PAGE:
Time Warner Sues Apt. Over Wireless Theft

Tom tomwhore at slack.net
Thu Sep 18 01:08:13 PDT 2003

Time Warner Sues Apt. Over Wireless Theft
By Harry Berkowitz
Staff Writer

September 15, 2003, 7:00 PM EDT

Cable theft has evolved into piracy of high-speed Internet access, Time
Warner Cable of New York claims.

The cable company Monday sued iNYC Wireless and London Terrace Towers, a
large apartment complex in the Chelsea section of Manhattan, saying they
rerouted and resold Road Runner access without permission.

They did so with the help of high-powered wireless-fidelity, or Wi-Fi,
transmitters spread through the apartment complex, Time Warner Cable said in
the suit, filed in U.S. District Court in Manhattan.

"iNYC's theft and resale has unjustly renriched iNYC," the suit claims.
Customers of iNYC did not know about the illegal activity, the suit says.

Jeff Schwartz, a lawyer for the London Terrace board of directors, said,
"London Terrace knows nothing about this and denies any wrongdoing." A call
to iNYC was not returned.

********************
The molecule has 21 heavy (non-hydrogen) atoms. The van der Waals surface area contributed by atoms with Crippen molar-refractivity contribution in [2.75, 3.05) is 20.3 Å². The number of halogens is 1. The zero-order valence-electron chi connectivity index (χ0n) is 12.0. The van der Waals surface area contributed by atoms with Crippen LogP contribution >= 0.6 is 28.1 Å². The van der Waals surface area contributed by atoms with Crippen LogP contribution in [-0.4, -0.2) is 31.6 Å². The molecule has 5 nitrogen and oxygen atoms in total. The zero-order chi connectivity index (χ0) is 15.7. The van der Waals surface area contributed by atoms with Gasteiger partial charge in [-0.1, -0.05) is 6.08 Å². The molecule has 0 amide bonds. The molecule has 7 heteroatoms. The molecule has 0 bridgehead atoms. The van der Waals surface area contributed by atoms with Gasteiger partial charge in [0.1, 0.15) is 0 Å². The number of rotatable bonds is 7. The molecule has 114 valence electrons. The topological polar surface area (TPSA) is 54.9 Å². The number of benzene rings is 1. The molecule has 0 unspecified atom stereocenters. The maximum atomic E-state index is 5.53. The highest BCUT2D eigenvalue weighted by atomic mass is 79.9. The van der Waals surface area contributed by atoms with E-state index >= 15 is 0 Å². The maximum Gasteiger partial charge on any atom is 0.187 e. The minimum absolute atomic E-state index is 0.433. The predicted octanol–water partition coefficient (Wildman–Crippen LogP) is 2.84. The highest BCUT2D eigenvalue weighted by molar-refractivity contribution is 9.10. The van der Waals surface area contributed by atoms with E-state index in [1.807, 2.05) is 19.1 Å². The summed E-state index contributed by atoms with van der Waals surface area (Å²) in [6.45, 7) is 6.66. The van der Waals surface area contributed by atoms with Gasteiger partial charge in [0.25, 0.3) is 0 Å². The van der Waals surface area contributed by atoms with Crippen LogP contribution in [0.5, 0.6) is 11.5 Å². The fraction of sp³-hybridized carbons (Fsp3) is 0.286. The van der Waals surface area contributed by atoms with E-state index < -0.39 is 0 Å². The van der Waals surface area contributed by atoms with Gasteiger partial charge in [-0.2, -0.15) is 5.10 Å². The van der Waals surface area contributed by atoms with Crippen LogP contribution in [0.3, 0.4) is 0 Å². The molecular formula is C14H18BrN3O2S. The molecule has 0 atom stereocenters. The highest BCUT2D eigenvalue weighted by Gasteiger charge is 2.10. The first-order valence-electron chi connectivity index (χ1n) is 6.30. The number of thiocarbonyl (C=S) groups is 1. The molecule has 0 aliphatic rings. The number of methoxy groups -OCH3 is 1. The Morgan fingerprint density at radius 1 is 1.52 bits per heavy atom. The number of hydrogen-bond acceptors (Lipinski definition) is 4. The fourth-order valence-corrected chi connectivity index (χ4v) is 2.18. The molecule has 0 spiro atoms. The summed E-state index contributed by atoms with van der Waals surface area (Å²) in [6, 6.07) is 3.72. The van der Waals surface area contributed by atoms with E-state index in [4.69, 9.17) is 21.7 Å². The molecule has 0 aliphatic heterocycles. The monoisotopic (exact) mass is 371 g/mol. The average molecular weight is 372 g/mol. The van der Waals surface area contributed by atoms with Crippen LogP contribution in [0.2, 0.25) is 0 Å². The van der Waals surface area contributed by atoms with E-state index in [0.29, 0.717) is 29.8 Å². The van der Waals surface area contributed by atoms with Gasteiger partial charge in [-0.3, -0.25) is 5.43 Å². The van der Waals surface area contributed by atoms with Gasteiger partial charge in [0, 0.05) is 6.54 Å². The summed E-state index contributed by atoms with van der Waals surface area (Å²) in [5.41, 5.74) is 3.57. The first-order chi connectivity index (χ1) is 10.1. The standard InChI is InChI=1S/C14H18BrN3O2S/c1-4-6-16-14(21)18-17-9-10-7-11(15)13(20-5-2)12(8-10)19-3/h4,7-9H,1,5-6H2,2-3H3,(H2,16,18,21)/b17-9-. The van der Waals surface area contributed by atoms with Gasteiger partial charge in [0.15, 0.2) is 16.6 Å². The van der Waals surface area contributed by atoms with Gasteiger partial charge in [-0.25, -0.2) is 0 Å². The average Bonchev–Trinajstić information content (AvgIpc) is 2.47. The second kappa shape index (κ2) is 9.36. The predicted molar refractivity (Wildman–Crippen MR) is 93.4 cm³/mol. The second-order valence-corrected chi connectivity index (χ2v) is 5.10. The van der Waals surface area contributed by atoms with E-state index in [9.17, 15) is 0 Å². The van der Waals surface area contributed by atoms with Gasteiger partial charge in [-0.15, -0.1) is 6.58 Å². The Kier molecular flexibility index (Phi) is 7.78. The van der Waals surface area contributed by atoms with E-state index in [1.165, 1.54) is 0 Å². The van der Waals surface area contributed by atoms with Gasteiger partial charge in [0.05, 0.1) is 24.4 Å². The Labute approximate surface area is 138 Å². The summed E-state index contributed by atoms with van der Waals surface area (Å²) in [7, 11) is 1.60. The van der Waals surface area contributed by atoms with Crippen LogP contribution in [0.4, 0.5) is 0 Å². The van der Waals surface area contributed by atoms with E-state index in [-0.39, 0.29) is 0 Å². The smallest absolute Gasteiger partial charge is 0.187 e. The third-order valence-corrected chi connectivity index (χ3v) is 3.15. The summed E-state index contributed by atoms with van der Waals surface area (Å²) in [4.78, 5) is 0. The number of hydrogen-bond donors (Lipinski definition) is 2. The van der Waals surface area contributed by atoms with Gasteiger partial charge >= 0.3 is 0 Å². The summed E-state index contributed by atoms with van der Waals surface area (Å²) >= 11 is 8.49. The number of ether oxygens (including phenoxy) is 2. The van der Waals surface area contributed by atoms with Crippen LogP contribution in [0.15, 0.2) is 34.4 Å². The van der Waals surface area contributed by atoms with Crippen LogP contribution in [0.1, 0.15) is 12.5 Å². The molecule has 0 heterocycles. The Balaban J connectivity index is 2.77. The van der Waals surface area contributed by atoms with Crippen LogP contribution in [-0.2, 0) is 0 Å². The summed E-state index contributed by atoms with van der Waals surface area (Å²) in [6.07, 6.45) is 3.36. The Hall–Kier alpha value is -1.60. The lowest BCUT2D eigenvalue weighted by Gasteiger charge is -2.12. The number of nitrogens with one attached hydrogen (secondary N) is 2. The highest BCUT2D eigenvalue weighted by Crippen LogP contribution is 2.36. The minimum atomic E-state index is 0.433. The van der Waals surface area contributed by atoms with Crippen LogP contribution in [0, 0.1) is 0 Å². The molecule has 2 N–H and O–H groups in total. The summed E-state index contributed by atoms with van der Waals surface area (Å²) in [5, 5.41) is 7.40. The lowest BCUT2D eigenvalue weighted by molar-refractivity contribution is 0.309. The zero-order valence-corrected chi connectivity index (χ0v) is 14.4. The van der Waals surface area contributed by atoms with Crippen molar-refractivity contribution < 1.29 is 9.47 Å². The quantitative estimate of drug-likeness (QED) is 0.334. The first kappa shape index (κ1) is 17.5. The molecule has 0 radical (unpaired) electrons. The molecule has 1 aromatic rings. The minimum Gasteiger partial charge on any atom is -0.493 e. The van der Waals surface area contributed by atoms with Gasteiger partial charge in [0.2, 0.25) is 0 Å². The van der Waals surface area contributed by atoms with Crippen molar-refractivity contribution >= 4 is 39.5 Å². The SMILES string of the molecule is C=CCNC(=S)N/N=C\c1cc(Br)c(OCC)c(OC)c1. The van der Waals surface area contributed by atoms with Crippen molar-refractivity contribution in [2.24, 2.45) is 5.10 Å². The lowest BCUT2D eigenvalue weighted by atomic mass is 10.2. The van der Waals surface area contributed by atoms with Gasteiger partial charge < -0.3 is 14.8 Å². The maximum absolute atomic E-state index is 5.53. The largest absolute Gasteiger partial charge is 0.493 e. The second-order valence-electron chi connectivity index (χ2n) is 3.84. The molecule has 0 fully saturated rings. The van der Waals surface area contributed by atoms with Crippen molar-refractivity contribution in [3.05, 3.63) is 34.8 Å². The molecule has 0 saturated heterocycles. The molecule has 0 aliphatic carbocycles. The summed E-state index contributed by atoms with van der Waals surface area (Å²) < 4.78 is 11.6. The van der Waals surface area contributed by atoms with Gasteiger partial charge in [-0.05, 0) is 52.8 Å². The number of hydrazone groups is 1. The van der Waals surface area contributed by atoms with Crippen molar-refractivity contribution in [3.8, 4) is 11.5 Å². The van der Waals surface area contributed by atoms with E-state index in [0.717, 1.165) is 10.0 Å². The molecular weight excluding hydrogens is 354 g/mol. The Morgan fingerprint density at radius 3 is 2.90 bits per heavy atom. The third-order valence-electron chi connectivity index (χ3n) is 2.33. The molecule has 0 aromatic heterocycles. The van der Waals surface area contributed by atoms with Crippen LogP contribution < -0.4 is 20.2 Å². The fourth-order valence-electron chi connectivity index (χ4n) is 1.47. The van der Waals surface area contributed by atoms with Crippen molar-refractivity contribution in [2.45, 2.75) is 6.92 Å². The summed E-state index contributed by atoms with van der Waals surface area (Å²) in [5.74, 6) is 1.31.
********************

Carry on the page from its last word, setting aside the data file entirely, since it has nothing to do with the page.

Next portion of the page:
Time Warner Cable said iNYC Wireless reached a point where it stopped paying
Verizon Communications for Internet access over T1 connections and started
tapping into Road Runner lines in the apartments of some building
superintendents. Many of the superintendents were getting complimentary
service from Time Warner.

The service called iNYC Wireless, based in Brooklyn, charges $39.99 per
month and a one-time fee of $150 for its Wi-Fi receiving card. It
distributes the service wirelessly over high-powered transmitters and
amplifiers in buildings.

Time Warner Cable, which has 300,000 Road Runner customers in New York City,
charges $44.95 to $59.95 per month and connects through cable modems.

On its Web site, iNYC says it focuses on adding "smart building functions
that will grow out of our relationships with building staff, ownership and

Copyright 2003, Newsday, Inc.

Nigel Ballard
nigel at joejava.com

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